IMF Lauds Kazakhstan’s Economic Resilience, Urges Swift Reforms for Sustainable Growth

ASTANA – The executive board of the International Monetary Fund (IMF) noted Kazakhstan’s economic resilience in the face of external shocks and welcomed the strong growth in 2023 while calling for continued structural reforms to maintain strong and resilient growth, the IMF press service reported on Feb. 7 as the mission concluded the 2023 Article IV consultation with Kazakhstan. 

Photo credit: Daily Sabah

“Directors welcomed the authorities’ commitment to fiscal consolidation which would support disinflation and help preserve buffers. They underscored that the planned introduction of new tax and budget codes is an opportunity to enhance non-oil revenues and public financial management. Directors also welcomed the reinstatement of the fiscal rules in 2024 and stressed that the rules should be simplified and better enforced, including through the creation of an independent fiscal council and stronger escape clauses,” the statement reads.

According to the IMF, Kazakhstan’s economic growth is expected to slow to 3.1%, mostly due to delays in expanding the Tengiz oil field, while inflation, which is still well above the authorities’ target, would continue to decline. 

A current account deficit of 3.9% of gross domestic product (GDP) is projected for 2024, and the banking sector should remain sound amid easing financial conditions. 

In the medium term, non-oil GDP growth would stabilize at around 3.5%, and inflation would ease gradually to reach 5% by 2026–2027, assuming accelerated reform implementation.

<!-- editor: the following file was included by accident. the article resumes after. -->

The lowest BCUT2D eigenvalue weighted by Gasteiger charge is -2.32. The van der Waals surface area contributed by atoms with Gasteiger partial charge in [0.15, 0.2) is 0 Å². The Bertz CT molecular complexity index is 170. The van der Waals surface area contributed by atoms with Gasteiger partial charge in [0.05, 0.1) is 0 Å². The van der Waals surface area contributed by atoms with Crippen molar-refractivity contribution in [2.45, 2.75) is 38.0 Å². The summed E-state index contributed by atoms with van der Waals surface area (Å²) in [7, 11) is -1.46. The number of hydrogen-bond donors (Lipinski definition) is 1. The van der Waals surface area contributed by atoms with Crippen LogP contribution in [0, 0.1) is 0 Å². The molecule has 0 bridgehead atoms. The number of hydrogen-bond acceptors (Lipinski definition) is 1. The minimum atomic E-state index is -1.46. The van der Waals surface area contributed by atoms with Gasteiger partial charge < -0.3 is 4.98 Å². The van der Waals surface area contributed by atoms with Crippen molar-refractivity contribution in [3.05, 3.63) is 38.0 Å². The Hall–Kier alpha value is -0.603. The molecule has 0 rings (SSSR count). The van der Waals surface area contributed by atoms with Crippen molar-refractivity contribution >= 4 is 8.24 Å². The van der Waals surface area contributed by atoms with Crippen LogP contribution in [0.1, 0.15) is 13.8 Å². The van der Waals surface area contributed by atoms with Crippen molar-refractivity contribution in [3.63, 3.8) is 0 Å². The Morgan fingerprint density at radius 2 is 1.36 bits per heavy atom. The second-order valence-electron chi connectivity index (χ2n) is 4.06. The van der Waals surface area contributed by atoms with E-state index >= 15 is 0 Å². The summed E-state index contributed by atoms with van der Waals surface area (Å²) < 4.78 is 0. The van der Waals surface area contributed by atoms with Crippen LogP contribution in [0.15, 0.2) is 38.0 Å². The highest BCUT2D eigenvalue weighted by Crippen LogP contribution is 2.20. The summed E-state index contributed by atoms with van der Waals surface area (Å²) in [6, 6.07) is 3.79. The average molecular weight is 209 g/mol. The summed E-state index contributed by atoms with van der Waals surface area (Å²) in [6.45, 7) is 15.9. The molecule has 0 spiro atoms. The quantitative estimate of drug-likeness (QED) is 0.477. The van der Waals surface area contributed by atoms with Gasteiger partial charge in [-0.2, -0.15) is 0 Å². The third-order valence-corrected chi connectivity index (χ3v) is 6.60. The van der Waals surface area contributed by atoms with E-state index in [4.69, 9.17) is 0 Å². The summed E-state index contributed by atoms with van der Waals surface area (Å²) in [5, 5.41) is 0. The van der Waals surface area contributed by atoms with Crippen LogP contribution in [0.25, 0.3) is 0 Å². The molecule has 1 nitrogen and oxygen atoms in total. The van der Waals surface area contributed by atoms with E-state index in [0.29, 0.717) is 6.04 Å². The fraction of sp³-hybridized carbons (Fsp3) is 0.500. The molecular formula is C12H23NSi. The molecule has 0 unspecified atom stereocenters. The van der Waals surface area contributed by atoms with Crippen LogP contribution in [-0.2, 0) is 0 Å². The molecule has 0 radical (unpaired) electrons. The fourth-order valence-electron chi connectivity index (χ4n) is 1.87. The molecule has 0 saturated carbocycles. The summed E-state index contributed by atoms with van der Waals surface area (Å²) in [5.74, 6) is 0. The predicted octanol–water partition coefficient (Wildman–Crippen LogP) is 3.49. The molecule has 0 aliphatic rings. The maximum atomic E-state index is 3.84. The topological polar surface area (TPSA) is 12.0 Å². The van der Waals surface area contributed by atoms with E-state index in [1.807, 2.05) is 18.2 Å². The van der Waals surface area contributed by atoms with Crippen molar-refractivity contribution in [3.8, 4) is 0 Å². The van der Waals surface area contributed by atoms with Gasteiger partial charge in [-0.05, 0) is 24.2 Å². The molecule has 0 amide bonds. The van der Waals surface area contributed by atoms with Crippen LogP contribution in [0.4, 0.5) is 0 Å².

The IMF welcomed the declining trend of inflation. They urged the National Bank of Kazakhstan to maintain a cautious and data-dependent approach by keeping monetary policy tight until inflation is close to target and inflation expectations are well anchored.

The IMF directors encouraged the authorities to accelerate structural reforms to boost competitiveness, promote diversification and sustain more robust long-term economic growth. Key priorities include downsizing the state footprint in the economy and improving public sector governance, reducing corruption-related vulnerabilities, addressing infrastructure gaps and removing trade distortions.

“Directors emphasized the importance of accelerating reforms to strengthen climate resilience and meet the authorities’ carbon emission targets by 2030. They also called for close monitoring of climate-related risks in the financial sector,” said the IMF. 

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